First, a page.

[Coral-List] the dismal and erroneous notion that we've already lost
lesk at bu.edu
Mon Oct 2 17:08:00 EDT 2006
Picking up the thread of an earlier polylogue....
Some folks are saying that no matter what we do, the reef-building
corals alive today are ultimately (and sooner than later) goners.
I will not argue with this. What bleaching doesn't get disease will.
Perhaps we should be less concerned about what will kill the reef-
building corals of the world. We already have an answer to that
question, though it could possibly be usurped by an asteroid.
Where I'm coming from is that we ought to concern ourselves with the
conditions necessary to maximize the regenerative potential of coral
reefs, since that is where our primary hopes lie.
It will not stop them from degrading horribly, like what happens in
all those movies when anything from water (Oz's WWOW) to
nannoparticles is dumped either on the first gorgeous dumb blonde or
the villains at various points along the plot line, causing that
characters to dissolve grotesquely.
However, we also know that many ecological communities, including
coral reefs, can exist in a state comparable to what Bob Buddemeier
(I think...or somebody) instructed us to call "coral communities".
In other words, ratty, scuzzy excuses for what things could look
like, but with most of the species still eking it out in bits,
corners, and crevices. Think Florida.
Let's call them dissemblages. If that means they're lying, then so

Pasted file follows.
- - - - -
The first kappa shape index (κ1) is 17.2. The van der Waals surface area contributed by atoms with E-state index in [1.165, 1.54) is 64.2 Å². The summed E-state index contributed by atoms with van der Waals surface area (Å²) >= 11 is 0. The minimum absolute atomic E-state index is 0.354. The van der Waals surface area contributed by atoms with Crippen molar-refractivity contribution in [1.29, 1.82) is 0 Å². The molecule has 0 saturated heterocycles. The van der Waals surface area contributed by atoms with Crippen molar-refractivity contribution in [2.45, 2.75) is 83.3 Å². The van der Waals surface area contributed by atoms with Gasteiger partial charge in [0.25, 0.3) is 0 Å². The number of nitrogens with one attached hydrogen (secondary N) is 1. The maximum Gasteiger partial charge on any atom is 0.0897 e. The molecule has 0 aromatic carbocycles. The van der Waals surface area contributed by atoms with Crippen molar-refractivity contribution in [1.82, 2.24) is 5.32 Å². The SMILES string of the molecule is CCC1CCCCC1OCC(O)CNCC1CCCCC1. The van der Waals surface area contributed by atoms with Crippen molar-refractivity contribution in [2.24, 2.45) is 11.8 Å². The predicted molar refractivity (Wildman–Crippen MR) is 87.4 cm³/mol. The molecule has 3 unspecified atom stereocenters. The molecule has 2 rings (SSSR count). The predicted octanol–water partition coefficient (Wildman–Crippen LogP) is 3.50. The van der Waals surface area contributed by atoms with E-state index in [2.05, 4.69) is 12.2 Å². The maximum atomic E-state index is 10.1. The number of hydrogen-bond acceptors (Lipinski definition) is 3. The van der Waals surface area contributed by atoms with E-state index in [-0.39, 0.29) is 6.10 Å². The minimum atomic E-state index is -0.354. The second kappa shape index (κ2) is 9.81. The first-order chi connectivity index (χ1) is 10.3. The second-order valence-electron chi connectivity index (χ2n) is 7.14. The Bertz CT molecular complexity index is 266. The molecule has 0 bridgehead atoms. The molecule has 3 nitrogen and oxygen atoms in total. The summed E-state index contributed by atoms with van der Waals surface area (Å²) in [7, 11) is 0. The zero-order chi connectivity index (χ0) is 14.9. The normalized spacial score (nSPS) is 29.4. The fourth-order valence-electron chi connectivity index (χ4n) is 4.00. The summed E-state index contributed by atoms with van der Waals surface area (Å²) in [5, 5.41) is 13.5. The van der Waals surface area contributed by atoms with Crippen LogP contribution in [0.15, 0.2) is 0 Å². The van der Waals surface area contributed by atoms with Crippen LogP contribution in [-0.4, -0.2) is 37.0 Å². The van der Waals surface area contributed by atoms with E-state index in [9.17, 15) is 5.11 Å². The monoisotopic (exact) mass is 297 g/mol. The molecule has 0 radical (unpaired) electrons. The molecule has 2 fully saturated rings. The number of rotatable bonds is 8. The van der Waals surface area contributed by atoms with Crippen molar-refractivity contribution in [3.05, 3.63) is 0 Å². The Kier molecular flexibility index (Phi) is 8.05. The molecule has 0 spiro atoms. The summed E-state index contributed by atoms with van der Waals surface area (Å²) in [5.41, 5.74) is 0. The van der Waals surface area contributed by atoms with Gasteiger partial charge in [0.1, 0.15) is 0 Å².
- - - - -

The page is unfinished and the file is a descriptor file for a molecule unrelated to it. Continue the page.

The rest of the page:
be it, that works, too.
What we've got to do is learn how to orchestrate dissemblages so they
organize themselves back into lush reefs, forests, deserts,
whatever. For us, reefs.
The next step after dissemblage is a spiral of irreversible
degradation through extinction. This can be stretched out over quite
the while. Eventually things go so far that reassembly into a
recognizable and valuable form is no longer a likely outcome.
As bad as reefs are today, especially in the north Atlantic, we are
still very much at the more or less intact (in terms of species pool)
dissemblage state of things.
This is where the issue of ocean acidification comes in.
Resolved: The importance of elevated atmospheric CO2 to coral reefs
lies not in the possibility that it will kill them outright, but
rather in the likelihood that it will greatly compromise their
ability to recover.
Professor of Biology
Boston University Marine Program
Marine Management Area Science
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